The New Jersey-based pharmaceutical giant Merck is facing accusations of price gouging after it charged the U.S. over $700 per patient for a taxpayer-funded coronavirus treatment that, according to research, costs just $17.74 to produce.
Last week, Merck announced plans to request emergency federal authorization for molnupiravir after a late-stage clinical trial showed that a five-day course of the antiviral drug cut the risk of COVID-19 hospitalization or death in half in patients with mild-to-moderate cases.
The same day Merck unveiled the results of the trial and White House officials hailed the drug as another possible tool against COVID-19, the "New York Times" reported that "the federal government has placed advance orders for 1.7 million courses of treatment, at a price of about $700 per patient"—far more than the estimated cost of manufacturing the drug.
According to an analysis by Melissa Barber of Harvard T. H. Chan School of Public Health and Dzintars Gotham of King's College Hospital in London, "the cost of production for molnupiravir capsules is US$1.74 per unit, or US$17.74 per five-day regimen."
"Adding an allowance for 10% profit margin and taxes in India, we arrive at an estimated sustainable generic price of US$1.96 per capsule or US$19.99 per five-day regimen," the researchers concluded.
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Dean Baker, a senior economist at the Center for Economic and Policy Research, noted that the $712 price-per-course price the U.S. government is set to pay for molnupiravir amounts to a roughly 4,000% markup.
"Quartz"'s Annalisa Merelli reported last week that with Merck expecting to produce 10 million courses of molnupiravir before the end of 2021, the company "could bring in revenue up to $7 billion."
"This would make it, in only a few weeks, one of the 10 most lucrative drugs ever," Merelli observed.
If authorized by the U.S. Food and Drug Administration, molnupiravir—which Merck developed in partnership with the Miami-based firm Ridgeback Biotherapeutics—would be the first antiviral pill approved to treat COVID-19, potentially a major breakthrough in the fight against the global pandemic.
But it's unclear how accessible the treatment will be for people in the U.S. and around the world, given its cost and Merck's monopoly control over production. Numerous countries, including Singapore and Thailand, are already racing to secure access to the drug.
"Governments must break Merck's monopolies so generic companies can expand supply and slash prices globally," said Asia Russell, executive director of Health GAP.
Heidi Chow of the Jubilee Debt Campaign decried the $700-per-patient price the U.S. government paid for molnupiravir as "another example of Big Pharma reaping billions from public investment into research by charging extortionate, rip-off prices for lifesaving COVID drugs."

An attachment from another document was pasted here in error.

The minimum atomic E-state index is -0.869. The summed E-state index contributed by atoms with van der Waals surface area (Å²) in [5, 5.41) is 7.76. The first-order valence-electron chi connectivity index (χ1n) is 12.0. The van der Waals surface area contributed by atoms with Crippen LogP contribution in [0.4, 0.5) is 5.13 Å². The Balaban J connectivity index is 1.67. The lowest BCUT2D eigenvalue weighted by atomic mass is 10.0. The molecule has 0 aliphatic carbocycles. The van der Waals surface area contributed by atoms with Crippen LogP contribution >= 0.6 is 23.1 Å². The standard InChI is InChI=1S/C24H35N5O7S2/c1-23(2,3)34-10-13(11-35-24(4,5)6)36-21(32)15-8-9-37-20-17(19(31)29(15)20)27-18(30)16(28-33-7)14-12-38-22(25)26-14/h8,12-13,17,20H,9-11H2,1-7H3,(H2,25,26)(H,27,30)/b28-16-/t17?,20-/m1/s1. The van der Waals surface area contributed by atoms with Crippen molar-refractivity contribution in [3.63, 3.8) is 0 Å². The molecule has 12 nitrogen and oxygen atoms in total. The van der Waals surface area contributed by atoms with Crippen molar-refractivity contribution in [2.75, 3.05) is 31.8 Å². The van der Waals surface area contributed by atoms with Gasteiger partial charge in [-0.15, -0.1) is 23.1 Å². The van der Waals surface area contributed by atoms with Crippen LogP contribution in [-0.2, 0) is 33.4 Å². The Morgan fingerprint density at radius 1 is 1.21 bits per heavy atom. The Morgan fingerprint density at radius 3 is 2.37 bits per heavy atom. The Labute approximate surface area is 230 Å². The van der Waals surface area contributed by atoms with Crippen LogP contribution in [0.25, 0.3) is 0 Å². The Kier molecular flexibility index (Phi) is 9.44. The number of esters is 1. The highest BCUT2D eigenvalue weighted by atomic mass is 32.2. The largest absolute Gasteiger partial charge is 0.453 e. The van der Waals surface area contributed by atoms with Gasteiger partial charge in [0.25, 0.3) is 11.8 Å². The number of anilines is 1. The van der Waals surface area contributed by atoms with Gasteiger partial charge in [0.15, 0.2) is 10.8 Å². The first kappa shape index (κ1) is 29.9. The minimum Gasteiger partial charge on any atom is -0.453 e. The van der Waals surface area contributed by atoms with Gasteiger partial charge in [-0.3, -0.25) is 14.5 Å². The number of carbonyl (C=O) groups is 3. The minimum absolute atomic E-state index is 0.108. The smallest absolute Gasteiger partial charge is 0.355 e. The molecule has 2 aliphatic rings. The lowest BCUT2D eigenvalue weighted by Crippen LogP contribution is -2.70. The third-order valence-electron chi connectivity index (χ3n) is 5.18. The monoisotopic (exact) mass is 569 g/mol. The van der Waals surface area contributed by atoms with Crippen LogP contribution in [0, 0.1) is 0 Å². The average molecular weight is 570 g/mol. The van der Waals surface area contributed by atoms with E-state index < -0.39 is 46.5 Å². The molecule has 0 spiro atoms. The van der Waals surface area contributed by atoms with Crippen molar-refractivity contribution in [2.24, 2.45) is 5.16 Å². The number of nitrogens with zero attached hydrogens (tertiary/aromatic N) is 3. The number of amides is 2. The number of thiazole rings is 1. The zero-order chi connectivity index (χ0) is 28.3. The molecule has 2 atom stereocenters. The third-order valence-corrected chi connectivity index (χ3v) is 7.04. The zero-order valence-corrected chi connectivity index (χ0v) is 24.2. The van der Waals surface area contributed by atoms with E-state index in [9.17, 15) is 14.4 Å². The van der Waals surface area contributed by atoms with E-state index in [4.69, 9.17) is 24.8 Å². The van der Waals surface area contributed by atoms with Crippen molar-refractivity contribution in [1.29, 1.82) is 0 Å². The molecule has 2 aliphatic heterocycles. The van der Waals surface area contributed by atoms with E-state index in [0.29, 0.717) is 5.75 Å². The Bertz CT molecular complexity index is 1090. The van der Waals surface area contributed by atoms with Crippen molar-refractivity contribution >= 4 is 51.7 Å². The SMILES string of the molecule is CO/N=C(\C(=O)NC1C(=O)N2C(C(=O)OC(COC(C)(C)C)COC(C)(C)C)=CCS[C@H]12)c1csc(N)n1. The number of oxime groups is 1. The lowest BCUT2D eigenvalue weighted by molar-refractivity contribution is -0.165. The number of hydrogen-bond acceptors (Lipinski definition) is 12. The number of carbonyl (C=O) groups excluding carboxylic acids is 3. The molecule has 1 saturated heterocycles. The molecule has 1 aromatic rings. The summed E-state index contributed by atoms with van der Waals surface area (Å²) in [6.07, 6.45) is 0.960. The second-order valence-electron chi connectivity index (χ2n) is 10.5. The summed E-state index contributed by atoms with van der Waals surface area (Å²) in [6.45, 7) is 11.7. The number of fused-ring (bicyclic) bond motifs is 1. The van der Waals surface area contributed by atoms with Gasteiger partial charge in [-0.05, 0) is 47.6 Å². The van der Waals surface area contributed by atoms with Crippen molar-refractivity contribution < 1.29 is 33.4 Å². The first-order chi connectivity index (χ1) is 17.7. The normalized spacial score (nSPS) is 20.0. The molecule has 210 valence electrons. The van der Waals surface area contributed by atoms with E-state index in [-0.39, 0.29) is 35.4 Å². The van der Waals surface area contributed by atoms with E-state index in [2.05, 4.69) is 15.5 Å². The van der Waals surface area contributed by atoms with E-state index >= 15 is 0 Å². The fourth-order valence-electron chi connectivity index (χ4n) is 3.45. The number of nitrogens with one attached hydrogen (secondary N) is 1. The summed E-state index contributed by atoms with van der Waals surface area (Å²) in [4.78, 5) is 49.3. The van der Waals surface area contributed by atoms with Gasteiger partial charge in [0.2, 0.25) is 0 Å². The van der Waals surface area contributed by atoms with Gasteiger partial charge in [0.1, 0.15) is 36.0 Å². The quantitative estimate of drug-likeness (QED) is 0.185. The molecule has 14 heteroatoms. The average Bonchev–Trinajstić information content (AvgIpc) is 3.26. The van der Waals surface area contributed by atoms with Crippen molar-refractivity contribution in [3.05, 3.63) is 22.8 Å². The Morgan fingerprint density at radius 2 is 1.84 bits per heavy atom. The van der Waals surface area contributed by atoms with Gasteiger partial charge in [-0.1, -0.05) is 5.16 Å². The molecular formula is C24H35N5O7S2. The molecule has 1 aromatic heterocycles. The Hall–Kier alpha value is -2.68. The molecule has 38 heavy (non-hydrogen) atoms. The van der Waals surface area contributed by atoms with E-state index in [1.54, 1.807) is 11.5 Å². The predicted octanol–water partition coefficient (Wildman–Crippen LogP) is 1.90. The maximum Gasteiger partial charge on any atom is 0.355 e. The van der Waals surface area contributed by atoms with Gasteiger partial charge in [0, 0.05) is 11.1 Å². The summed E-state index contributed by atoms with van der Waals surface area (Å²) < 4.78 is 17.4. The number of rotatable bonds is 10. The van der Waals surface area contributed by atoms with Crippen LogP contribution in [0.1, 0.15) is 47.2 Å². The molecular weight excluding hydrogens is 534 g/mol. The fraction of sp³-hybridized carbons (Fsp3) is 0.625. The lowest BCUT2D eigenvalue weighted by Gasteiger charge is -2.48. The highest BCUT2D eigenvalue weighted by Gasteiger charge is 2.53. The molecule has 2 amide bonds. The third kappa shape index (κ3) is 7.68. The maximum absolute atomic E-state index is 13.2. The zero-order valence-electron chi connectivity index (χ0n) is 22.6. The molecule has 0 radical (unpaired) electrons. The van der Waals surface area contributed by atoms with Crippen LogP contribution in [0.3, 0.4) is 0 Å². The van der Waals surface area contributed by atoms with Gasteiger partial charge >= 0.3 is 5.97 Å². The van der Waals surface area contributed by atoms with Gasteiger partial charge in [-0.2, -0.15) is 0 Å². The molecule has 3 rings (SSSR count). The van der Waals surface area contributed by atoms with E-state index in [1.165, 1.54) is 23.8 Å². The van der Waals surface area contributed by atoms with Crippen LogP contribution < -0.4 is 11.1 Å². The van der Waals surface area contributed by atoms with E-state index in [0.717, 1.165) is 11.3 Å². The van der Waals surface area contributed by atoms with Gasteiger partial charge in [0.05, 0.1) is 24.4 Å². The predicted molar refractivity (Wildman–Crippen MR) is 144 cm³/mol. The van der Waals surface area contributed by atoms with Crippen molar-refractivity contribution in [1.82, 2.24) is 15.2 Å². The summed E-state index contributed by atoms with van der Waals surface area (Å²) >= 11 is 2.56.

"This is why we need to waive patents on all COVID treatments and vaccines," said Chow.
As "The Intercept"'s Sharon Lerner reported Tuesday, molnupiravir was developed with the help of tens of millions of dollars in U.S. government funding.
"The Defense Threat Reduction Agency, a division of the Department of Defense, provided more than $10 million of funding in 2013 and 2015 to Emory University," from which Ridgeback licensed the drug in 2020, Lerner noted. "The National Institute of Allergy and Infectious Diseases, part of the National Institutes of Health, also provided Emory with more than $19 million in additional grants."
In addition to slamming Merck for selling the drug to the U.S. at a price 40 times higher than the cost of production, public health advocates stressed the Biden administration has an obligation to ensure that the treatment is made widely available and affordable to all.
"The public funded this drug, and therefore the public has some rights, including the rights you have it available under reasonable terms," Luis Gil Abinader, a senior researcher at Knowledge Ecology International, told "The Intercept".
Abinader pointed to the federal government's so-called "march in" rights under the Bayh-Dole Act. That law, enacted in 1980, allows the government to intervene and license a federally funded drug to a third party if the manufacturer fails to make the medicine "available to the public on reasonable terms." The U.S. government has never exercised its march in rights to drive down the cost of a drug.
"The pressure for march-in rights around this drug is going to be huge," Abinader said of molnupiravir. "When the Biden administration negotiates another supply agreement with Merck, they should probably leverage those rights in order to get a better price."